University of Iowa Children's Hospital to be named after Stead family

Couple says they're motivated by childrens' health, not glory

Reporters look in a mock-up room of the new University of Iowa Children's Hospital in Iowa City on Thursday, October 15, 2015. (Andy Abeyta/The Gazette)
Reporters look in a mock-up room of the new University of Iowa Children's Hospital in Iowa City on Thursday, October 15, 2015. (Andy Abeyta/The Gazette)

IOWA CITY — The couple said they did it in honor of their two boys, both of whom were born at the UI Hospitals and Clinics. They did it for children being treated there today. And they did it for researchers seeking cures for future generations.

But, Jerre Stead told The Gazette, they didn’t do it for the glory. Although they’re about to get some.

The Board of Regents on Wednesday — without debate — agreed to name the new $360 million state-of-the-art Children’s Hospital after the Stead family. Jean Robillard, vice president for medical affairs with UI Health Care, said the new name — the Stead Family University of Iowa Children’s Hospital — officially will take effect next November with the dedication of the new building.

“They have been great, great supporters for the Children’s programs over the years,” Robillard told The Gazette. “We thought that they were representing what the people of Iowa are in many respects.”

The 14-floor hospital, which crews began constructing in 2012 at the center of the UI Hospitals campus and now overlooks Kinnick Stadium as the tallest building in Iowa City, is on track to begin treating patients in December 2016, Robillard said.

Jerre and Mary Joy Stead, both natives of Maquoketa who went to UI, began giving to the university more than 30 years ago. Their cumulative support totals $53.9 million, including the $25 million gift to children’s medicine that the University of Iowa Hospitals and Clinics in 2013 honored in the naming of its Stead Family Department of Pediatrics.

The couple also has committed $25 million to the UI Henry B. Tippie College of Business. But, when Robillard presented them with the idea of naming the massive new Children’s Hospital in their honor, Jerre Stead said he wasn’t sure.

Another major UI philanthropist — John Pappajohn — had to chime in, Stead said.


“Normally, we don’t do the naming thing,” he said. “But that’s the greatest thing we could do to say thanks to the University of Iowa.”

Stead, who graduated from UI in 1965, said he and his wife have given a lot over the years and been honored in various ways.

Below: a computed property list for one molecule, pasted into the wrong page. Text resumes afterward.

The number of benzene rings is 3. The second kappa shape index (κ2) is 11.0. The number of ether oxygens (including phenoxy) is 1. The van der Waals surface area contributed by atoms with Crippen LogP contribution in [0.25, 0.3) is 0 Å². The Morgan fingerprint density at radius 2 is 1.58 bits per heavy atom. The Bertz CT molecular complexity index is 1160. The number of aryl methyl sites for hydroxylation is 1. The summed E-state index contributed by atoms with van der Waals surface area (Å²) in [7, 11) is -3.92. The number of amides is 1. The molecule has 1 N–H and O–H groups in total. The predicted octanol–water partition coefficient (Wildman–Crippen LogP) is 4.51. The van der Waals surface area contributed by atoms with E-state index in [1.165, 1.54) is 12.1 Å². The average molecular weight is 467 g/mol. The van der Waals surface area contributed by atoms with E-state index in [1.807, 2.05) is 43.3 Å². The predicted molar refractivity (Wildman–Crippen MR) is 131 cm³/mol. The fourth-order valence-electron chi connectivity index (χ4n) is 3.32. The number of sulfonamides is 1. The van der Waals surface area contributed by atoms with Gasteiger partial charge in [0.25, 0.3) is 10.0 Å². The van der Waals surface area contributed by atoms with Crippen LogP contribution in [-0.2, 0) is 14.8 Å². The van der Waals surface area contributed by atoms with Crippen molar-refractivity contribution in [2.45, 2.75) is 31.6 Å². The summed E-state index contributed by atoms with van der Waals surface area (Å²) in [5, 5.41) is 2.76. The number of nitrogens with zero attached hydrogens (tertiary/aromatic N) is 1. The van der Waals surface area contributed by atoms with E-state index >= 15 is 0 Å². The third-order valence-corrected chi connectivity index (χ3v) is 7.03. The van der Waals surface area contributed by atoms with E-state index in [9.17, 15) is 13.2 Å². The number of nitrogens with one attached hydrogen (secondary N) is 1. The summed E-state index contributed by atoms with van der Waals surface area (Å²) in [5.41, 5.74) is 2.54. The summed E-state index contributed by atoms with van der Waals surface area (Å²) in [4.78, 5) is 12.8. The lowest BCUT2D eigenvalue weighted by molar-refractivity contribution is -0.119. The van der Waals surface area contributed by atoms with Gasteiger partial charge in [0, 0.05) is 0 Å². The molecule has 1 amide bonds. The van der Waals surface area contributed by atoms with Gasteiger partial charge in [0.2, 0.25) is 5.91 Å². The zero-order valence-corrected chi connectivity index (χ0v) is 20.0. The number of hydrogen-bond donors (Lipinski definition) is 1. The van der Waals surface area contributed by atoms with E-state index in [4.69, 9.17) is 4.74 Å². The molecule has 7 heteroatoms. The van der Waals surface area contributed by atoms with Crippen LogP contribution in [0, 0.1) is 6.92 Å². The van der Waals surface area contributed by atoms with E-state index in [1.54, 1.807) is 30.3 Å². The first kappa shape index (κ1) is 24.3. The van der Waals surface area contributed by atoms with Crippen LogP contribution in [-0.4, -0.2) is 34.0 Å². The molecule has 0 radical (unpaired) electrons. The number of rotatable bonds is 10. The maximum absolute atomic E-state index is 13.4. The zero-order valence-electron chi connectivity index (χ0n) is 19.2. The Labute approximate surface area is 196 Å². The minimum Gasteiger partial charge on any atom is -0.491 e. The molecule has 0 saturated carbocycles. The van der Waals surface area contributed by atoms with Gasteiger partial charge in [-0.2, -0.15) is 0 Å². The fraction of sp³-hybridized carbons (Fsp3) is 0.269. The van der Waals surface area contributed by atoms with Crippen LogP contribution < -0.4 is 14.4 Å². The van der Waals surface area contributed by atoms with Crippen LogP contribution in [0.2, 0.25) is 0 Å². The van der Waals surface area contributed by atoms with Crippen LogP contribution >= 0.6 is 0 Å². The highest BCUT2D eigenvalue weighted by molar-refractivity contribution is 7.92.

“But, of all the things we have been blessed with over the years … this was the greatest honor we have ever received,” Stead said. “This far exceeds anything we ever expected.”

Stead said his children and grandchildren are planning to come to next year’s dedication, and they’ve asked what this means to the couple.

“It’s the best thing that’s ever happened in our lives,” Stead said.

Mary Joy Stead has served on the UI Foundation’s board of directors since 1999 and been active on its development committee. Jerre Stead has served on many boards, including the UI Henry B. Tippie College of Business board of visitors.

He was part of the 21-member committee charged with searching for a new UI president, and Bruce Harreld — who was chosen for the job — said Stead was instrumental early on in recruiting him to apply for the job. Some UI community members critical of Harreld’s hire have questioned Stead’s influence in the hiring.

The Steads both serve as campaign co-chairs for UI Health Care in the UI Foundation’s “For Iowa. Forever More” $1.7 billion fundraising campaign.

“I think the University of Iowa is a great institution unto its own, and we’re proud to be part of it and active in it,” Stead said. “The University of Iowa hospital and research organization and medical school is the best in the world, and we have felt for years that it was a great way to help make a big difference for thousands and thousands of people.”



IOWA CITY - The University of Iowa's emergency preparedness - including its ability to handle bomb threats, health crises and hostage situations - has 'unacceptable weaknesses' that expose the campus to 'unacceptable risks,' a new ...

Iowa City schools Superintendent Stephen Murley and College Community School District Superintendent John Speer are finalists for the chief administrator role at the Grant Wood Area Education Association, the association said Frid ...

Give us feedback

Have you found an error or omission in our reporting? Tell us here.

Do you have a story idea we should look into? Tell us here.